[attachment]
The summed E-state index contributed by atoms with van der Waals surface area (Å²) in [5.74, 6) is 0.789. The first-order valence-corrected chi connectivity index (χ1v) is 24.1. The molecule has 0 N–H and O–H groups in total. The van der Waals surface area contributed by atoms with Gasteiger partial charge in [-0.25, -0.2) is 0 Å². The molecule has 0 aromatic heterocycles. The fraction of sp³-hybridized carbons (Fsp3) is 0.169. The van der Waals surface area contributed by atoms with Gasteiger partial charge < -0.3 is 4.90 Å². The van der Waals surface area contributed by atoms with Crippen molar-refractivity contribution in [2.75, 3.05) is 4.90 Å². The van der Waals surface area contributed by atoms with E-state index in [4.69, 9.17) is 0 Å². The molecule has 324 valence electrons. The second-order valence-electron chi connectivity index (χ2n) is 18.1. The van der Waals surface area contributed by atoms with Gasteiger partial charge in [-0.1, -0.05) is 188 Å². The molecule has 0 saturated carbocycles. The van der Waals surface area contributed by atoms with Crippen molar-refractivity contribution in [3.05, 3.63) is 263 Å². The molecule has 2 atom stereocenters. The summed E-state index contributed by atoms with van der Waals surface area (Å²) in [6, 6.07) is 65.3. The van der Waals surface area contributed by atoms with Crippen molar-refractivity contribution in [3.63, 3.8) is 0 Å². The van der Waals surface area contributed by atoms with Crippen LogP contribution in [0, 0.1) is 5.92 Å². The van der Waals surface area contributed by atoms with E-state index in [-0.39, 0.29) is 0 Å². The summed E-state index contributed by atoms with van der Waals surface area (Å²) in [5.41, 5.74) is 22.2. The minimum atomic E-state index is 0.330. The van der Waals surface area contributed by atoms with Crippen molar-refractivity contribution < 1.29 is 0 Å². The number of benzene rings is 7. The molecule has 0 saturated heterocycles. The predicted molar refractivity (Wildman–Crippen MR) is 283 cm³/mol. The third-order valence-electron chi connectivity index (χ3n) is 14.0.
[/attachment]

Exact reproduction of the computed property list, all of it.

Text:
The summed E-state index contributed by atoms with van der Waals surface area (Å²) in [5.74, 6) is 0.789. The first-order valence-corrected chi connectivity index (χ1v) is 24.1. The molecule has 0 N–H and O–H groups in total. The van der Waals surface area contributed by atoms with Gasteiger partial charge in [-0.25, -0.2) is 0 Å². The molecule has 0 aromatic heterocycles. The fraction of sp³-hybridized carbons (Fsp3) is 0.169. The van der Waals surface area contributed by atoms with Gasteiger partial charge < -0.3 is 4.90 Å². The van der Waals surface area contributed by atoms with Crippen molar-refractivity contribution in [2.75, 3.05) is 4.90 Å². The van der Waals surface area contributed by atoms with E-state index in [4.69, 9.17) is 0 Å². The molecule has 324 valence electrons. The second-order valence-electron chi connectivity index (χ2n) is 18.1. The van der Waals surface area contributed by atoms with Gasteiger partial charge in [-0.1, -0.05) is 188 Å². The molecule has 0 saturated carbocycles. The van der Waals surface area contributed by atoms with Crippen molar-refractivity contribution in [3.05, 3.63) is 263 Å². The molecule has 2 atom stereocenters. The summed E-state index contributed by atoms with van der Waals surface area (Å²) in [6, 6.07) is 65.3. The van der Waals surface area contributed by atoms with Crippen molar-refractivity contribution in [3.63, 3.8) is 0 Å². The van der Waals surface area contributed by atoms with Crippen LogP contribution in [0, 0.1) is 5.92 Å². The van der Waals surface area contributed by atoms with E-state index in [-0.39, 0.29) is 0 Å². The summed E-state index contributed by atoms with van der Waals surface area (Å²) in [5.41, 5.74) is 22.2. The minimum atomic E-state index is 0.330. The van der Waals surface area contributed by atoms with Crippen molar-refractivity contribution < 1.29 is 0 Å². The number of benzene rings is 7. The molecule has 0 saturated heterocycles. The predicted molar refractivity (Wildman–Crippen MR) is 283 cm³/mol. The third-order valence-electron chi connectivity index (χ3n) is 14.0.